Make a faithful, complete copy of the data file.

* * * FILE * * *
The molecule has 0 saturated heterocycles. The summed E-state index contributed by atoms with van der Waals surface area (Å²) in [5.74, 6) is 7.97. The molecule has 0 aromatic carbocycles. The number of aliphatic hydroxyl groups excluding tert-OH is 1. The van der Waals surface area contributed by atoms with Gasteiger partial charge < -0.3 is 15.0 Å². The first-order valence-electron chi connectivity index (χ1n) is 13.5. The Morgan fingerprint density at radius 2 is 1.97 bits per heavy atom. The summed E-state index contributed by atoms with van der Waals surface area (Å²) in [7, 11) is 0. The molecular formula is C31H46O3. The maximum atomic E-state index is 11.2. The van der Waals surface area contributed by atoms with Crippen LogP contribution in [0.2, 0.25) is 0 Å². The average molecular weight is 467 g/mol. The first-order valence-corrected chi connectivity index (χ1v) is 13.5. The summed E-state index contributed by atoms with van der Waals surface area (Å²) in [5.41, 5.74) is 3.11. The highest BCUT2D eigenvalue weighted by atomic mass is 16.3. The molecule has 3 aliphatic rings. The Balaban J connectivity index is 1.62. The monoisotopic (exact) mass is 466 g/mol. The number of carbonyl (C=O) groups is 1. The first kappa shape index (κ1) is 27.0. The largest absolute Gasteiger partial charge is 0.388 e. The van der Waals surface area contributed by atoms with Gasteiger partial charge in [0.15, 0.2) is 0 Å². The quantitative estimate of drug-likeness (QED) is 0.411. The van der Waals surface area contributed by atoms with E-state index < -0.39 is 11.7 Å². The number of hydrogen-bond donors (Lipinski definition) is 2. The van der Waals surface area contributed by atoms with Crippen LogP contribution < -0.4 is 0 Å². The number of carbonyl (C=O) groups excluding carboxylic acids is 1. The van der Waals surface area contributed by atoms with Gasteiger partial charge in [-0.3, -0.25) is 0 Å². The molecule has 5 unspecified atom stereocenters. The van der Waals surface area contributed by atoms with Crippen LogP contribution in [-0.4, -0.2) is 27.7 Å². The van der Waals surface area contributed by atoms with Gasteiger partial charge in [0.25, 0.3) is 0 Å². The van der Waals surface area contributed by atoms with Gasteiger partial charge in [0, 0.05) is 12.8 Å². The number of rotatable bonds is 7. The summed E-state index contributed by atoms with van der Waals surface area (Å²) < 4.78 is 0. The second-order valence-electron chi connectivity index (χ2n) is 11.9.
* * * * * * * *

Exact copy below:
The molecule has 0 saturated heterocycles. The summed E-state index contributed by atoms with van der Waals surface area (Å²) in [5.74, 6) is 7.97. The molecule has 0 aromatic carbocycles. The number of aliphatic hydroxyl groups excluding tert-OH is 1. The van der Waals surface area contributed by atoms with Gasteiger partial charge < -0.3 is 15.0 Å². The first-order valence-electron chi connectivity index (χ1n) is 13.5. The Morgan fingerprint density at radius 2 is 1.97 bits per heavy atom. The summed E-state index contributed by atoms with van der Waals surface area (Å²) in [7, 11) is 0. The molecular formula is C31H46O3. The maximum atomic E-state index is 11.2. The van der Waals surface area contributed by atoms with Crippen LogP contribution in [0.2, 0.25) is 0 Å². The average molecular weight is 467 g/mol. The first-order valence-corrected chi connectivity index (χ1v) is 13.5. The summed E-state index contributed by atoms with van der Waals surface area (Å²) in [5.41, 5.74) is 3.11. The highest BCUT2D eigenvalue weighted by atomic mass is 16.3. The molecule has 3 aliphatic rings. The Balaban J connectivity index is 1.62. The monoisotopic (exact) mass is 466 g/mol. The number of carbonyl (C=O) groups is 1. The first kappa shape index (κ1) is 27.0. The largest absolute Gasteiger partial charge is 0.388 e. The van der Waals surface area contributed by atoms with Gasteiger partial charge in [0.15, 0.2) is 0 Å². The quantitative estimate of drug-likeness (QED) is 0.411. The van der Waals surface area contributed by atoms with E-state index < -0.39 is 11.7 Å². The number of hydrogen-bond donors (Lipinski definition) is 2. The van der Waals surface area contributed by atoms with Crippen LogP contribution < -0.4 is 0 Å². The number of carbonyl (C=O) groups excluding carboxylic acids is 1. The van der Waals surface area contributed by atoms with Gasteiger partial charge in [-0.3, -0.25) is 0 Å². The molecule has 5 unspecified atom stereocenters. The van der Waals surface area contributed by atoms with Crippen LogP contribution in [-0.4, -0.2) is 27.7 Å². The van der Waals surface area contributed by atoms with Gasteiger partial charge in [0.25, 0.3) is 0 Å². The van der Waals surface area contributed by atoms with Gasteiger partial charge in [0, 0.05) is 12.8 Å². The number of rotatable bonds is 7. The summed E-state index contributed by atoms with van der Waals surface area (Å²) < 4.78 is 0. The second-order valence-electron chi connectivity index (χ2n) is 11.9.